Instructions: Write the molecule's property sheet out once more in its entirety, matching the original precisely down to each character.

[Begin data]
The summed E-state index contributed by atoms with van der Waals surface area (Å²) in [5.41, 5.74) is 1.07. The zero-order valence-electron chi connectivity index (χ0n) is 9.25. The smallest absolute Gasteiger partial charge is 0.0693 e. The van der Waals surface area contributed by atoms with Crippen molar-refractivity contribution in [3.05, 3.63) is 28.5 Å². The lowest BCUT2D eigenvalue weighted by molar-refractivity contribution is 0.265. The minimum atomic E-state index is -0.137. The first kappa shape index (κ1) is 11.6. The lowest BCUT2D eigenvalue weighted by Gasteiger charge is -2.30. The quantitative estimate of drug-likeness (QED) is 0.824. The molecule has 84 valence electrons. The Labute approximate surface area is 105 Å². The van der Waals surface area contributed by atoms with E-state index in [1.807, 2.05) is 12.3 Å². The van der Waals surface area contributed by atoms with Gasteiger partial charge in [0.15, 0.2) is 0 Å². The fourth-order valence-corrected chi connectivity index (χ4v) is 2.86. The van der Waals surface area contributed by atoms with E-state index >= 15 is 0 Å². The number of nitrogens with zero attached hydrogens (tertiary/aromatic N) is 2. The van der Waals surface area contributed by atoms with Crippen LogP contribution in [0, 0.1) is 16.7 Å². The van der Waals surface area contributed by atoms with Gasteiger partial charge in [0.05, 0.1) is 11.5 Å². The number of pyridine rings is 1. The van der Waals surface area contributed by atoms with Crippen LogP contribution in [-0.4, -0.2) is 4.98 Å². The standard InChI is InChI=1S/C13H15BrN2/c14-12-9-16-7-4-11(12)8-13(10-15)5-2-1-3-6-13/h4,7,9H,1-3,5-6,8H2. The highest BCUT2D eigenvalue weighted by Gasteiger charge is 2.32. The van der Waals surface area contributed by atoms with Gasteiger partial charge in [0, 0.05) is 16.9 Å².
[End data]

The summed E-state index contributed by atoms with van der Waals surface area (Å²) in [5.41, 5.74) is 1.07. The zero-order valence-electron chi connectivity index (χ0n) is 9.25. The smallest absolute Gasteiger partial charge is 0.0693 e. The van der Waals surface area contributed by atoms with Crippen molar-refractivity contribution in [3.05, 3.63) is 28.5 Å². The lowest BCUT2D eigenvalue weighted by molar-refractivity contribution is 0.265. The minimum atomic E-state index is -0.137. The first kappa shape index (κ1) is 11.6. The lowest BCUT2D eigenvalue weighted by Gasteiger charge is -2.30. The quantitative estimate of drug-likeness (QED) is 0.824. The molecule has 84 valence electrons. The Labute approximate surface area is 105 Å². The van der Waals surface area contributed by atoms with E-state index in [1.807, 2.05) is 12.3 Å². The van der Waals surface area contributed by atoms with Gasteiger partial charge in [0.15, 0.2) is 0 Å². The fourth-order valence-corrected chi connectivity index (χ4v) is 2.86. The van der Waals surface area contributed by atoms with E-state index >= 15 is 0 Å². The number of nitrogens with zero attached hydrogens (tertiary/aromatic N) is 2. The van der Waals surface area contributed by atoms with Crippen LogP contribution in [0, 0.1) is 16.7 Å². The van der Waals surface area contributed by atoms with Gasteiger partial charge in [0.05, 0.1) is 11.5 Å². The number of pyridine rings is 1. The van der Waals surface area contributed by atoms with Crippen LogP contribution in [-0.4, -0.2) is 4.98 Å². The standard InChI is InChI=1S/C13H15BrN2/c14-12-9-16-7-4-11(12)8-13(10-15)5-2-1-3-6-13/h4,7,9H,1-3,5-6,8H2. The highest BCUT2D eigenvalue weighted by Gasteiger charge is 2.32. The van der Waals surface area contributed by atoms with Gasteiger partial charge in [0, 0.05) is 16.9 Å².